These appear to be the first two lawsuits filed following federal prosecutors' announcement on Tuesday unraveling a nationwide admissions scandal where parents would pay Singer, an admissions consultant, millions of dollars to bribe their children's way into college. Some of the payouts went to coaches and administrators to falsely make their children look like star athletes, and Singer also hired ringers to take college entrance exams for students and paid off insiders at testing centers to correct students' answers, authorities said. Singer began cooperating with authorities in September 2018 and he pleaded guilty Tuesday.
"Had the plaintiffs known that the system was warped and rigged by fraud, they would not have spent the money to apply to the school," the suit contends. "Each of the qualified, rejected students was damaged by the fraudulent and negligent conduct of the defendants, in that, at a minimum, each class member paid college admission application fees to the defendant universities without any any understanding or warning that unqualified students were slipping in through the back door of the admissions precess by committing fraud, bribery, cheating and dishonesty."
The suit alleges that as a result of the fraudulent bribery schemes, unqualified students got into these highly selective universities while "those students who played by the rules and did not have college-bribing parents were denied admission."
The universities, the suit contends, were "negligent in failing to maintain adequate protocols and security measures in place to guarantee the sanctity of the college admissions process and to ensure that their own employees were not engaged in these type of bribery schemes."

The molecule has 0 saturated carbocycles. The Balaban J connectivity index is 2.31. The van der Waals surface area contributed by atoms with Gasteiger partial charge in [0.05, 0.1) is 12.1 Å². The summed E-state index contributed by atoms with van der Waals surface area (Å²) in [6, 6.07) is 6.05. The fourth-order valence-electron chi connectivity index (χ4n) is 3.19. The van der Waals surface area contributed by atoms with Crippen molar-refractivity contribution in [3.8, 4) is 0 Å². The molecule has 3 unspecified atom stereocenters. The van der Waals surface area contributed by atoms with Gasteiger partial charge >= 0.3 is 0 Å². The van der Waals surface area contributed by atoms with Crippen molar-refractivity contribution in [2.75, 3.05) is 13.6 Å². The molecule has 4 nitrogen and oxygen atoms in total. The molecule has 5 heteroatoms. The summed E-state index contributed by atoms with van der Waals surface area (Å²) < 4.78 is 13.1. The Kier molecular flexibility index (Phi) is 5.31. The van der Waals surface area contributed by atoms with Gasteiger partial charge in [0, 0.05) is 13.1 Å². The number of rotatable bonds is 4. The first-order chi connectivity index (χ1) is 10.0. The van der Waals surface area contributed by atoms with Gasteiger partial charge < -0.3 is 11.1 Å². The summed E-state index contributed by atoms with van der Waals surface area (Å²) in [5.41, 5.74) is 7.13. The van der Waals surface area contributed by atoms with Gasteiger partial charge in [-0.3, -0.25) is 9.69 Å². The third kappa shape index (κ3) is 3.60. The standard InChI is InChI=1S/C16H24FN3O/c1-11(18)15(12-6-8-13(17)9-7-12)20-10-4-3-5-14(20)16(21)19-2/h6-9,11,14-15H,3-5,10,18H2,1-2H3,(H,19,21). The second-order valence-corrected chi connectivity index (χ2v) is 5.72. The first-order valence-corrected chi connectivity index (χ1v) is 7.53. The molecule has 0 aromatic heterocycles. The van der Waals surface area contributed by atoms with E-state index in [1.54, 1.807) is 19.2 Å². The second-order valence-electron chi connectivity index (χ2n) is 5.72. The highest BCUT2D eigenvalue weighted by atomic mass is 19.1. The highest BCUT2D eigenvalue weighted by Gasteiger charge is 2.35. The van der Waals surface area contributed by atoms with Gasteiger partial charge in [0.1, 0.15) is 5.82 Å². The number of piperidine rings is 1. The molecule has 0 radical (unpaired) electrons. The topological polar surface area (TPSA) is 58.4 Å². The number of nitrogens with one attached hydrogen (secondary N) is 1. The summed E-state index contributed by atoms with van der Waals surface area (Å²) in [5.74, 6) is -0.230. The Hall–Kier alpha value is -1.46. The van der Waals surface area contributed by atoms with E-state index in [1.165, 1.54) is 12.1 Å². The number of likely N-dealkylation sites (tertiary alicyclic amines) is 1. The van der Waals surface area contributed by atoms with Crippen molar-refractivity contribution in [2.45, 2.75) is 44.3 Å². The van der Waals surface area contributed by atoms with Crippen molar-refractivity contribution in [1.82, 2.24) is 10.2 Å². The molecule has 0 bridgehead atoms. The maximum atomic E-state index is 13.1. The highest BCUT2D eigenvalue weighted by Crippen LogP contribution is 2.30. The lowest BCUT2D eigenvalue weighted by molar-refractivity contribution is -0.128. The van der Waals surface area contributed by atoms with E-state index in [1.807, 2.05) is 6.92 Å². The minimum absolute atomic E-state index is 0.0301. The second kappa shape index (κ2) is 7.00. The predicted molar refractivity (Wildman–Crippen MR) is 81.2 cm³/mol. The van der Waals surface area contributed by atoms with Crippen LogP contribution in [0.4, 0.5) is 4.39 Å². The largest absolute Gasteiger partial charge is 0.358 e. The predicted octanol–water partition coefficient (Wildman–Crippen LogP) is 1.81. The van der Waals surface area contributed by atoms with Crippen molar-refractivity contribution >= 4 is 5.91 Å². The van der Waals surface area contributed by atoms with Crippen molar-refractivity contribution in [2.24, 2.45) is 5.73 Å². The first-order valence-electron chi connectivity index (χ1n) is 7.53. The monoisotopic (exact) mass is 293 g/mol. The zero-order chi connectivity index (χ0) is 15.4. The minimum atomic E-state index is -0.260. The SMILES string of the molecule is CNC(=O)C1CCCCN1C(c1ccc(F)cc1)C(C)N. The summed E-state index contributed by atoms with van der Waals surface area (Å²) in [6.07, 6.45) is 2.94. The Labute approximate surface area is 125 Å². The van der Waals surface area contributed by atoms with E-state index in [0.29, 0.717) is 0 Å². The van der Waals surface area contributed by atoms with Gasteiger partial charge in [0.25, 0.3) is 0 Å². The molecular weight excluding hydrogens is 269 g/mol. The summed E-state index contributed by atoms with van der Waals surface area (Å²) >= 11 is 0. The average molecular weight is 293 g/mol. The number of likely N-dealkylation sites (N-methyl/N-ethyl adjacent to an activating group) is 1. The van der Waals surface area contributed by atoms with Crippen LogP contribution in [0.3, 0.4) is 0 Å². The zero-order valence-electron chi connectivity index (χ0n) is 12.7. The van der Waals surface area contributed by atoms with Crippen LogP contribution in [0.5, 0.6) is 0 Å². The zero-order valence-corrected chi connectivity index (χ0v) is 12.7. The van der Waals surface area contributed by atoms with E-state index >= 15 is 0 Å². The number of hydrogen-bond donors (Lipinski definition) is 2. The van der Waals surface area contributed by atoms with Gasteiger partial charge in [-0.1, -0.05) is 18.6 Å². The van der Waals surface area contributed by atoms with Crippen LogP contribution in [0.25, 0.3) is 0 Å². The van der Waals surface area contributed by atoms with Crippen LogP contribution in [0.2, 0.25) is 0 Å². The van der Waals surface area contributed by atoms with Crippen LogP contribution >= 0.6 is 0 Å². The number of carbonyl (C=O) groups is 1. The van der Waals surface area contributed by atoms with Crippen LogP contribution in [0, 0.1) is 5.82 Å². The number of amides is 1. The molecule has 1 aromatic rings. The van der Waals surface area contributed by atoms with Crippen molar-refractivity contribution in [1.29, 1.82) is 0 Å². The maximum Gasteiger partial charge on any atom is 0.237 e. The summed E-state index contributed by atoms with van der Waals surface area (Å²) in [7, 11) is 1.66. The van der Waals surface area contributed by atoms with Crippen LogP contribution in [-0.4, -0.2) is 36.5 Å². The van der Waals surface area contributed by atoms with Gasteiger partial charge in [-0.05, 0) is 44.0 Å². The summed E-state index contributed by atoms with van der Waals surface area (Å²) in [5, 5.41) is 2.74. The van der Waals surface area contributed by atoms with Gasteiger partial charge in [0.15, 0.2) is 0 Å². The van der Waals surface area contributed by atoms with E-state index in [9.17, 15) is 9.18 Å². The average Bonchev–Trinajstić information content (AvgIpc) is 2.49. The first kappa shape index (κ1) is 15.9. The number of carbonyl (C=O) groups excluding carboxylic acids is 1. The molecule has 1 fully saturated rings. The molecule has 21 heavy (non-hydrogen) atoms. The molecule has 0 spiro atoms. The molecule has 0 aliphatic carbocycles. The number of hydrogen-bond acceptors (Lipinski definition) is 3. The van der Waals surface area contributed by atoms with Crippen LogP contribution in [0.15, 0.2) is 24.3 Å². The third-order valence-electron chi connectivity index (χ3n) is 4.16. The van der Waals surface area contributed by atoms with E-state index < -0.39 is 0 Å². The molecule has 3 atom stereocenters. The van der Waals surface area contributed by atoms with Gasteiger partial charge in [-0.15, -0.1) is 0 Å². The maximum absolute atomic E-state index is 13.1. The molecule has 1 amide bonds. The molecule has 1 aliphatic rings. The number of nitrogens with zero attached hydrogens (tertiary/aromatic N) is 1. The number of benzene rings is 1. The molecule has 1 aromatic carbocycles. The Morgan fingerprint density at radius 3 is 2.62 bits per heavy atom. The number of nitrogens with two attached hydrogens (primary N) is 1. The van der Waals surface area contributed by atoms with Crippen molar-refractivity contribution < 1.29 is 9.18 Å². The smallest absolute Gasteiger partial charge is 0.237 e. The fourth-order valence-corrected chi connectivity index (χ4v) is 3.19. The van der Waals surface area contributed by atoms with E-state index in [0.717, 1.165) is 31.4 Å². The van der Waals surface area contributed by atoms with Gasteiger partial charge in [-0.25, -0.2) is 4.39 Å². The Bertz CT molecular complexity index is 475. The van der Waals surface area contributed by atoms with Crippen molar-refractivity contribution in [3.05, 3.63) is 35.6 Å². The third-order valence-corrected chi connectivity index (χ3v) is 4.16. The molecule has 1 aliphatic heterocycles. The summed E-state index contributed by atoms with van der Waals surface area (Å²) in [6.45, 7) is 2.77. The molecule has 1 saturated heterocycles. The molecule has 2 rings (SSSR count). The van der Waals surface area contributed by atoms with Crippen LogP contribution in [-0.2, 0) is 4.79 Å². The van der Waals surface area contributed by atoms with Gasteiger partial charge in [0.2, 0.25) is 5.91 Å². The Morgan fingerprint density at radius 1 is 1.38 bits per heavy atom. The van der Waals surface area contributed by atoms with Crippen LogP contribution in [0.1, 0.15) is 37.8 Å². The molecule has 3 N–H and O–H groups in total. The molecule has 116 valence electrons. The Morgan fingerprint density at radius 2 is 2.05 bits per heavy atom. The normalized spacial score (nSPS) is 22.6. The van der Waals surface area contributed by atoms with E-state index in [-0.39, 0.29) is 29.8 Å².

Stanford University was specifically caught up in the scandal after the school's now-fired sailing coach John Vandemoer pleaded guilty on Tuesday to accepting bribes.
According to a federal complaint announced on Tuesday, the 41-year-old coach agreed to hold open coveted admission spots at the highly competitive university for two applicants falsely portrayed as competitive sailors in exchange for payments to the sailing program. The students ultimately declined to enroll at Stanford, but the indictment alleges the sailing program received payments totaling $270,000 to fraudulently admit an unworthy applicant.
Stanford was not charged in the case, being prosecuted out of Boston, and neither were any of the schools or students where the alleged bribes took place.
Later on Thursday, Stanford put out a full Q &A about what the university is doing about the allegation, acknowledging that a total of $770,000 was given to the sailing program in the form of three gifts from The Key Worldwide Foundation. Two were from students mentioned in the federal indictment, but who never attended Stanford. The university said the third student is currently enrolled at Stanford but got no recommendation from Vandemoer and has no affiliation with the sailing program.
"We are working to better understand the circumstances around this student and will take whatever actions are appropriate based on what we learn," the statement read.
As for the money that has already been spent by the sailing program, Stanford said: "We are working through the details, but our intention is to ensure that the total amount originally provided to the sailing program is redirected."
EDITOR'S NOTE: This story was edited on March 15, 2019 to take out the names of two plaintiffs who said that the attorney, John Medler, took their off the record information and made them part of the suit without their consent. KTVU has reached out to Medler but has not heard back.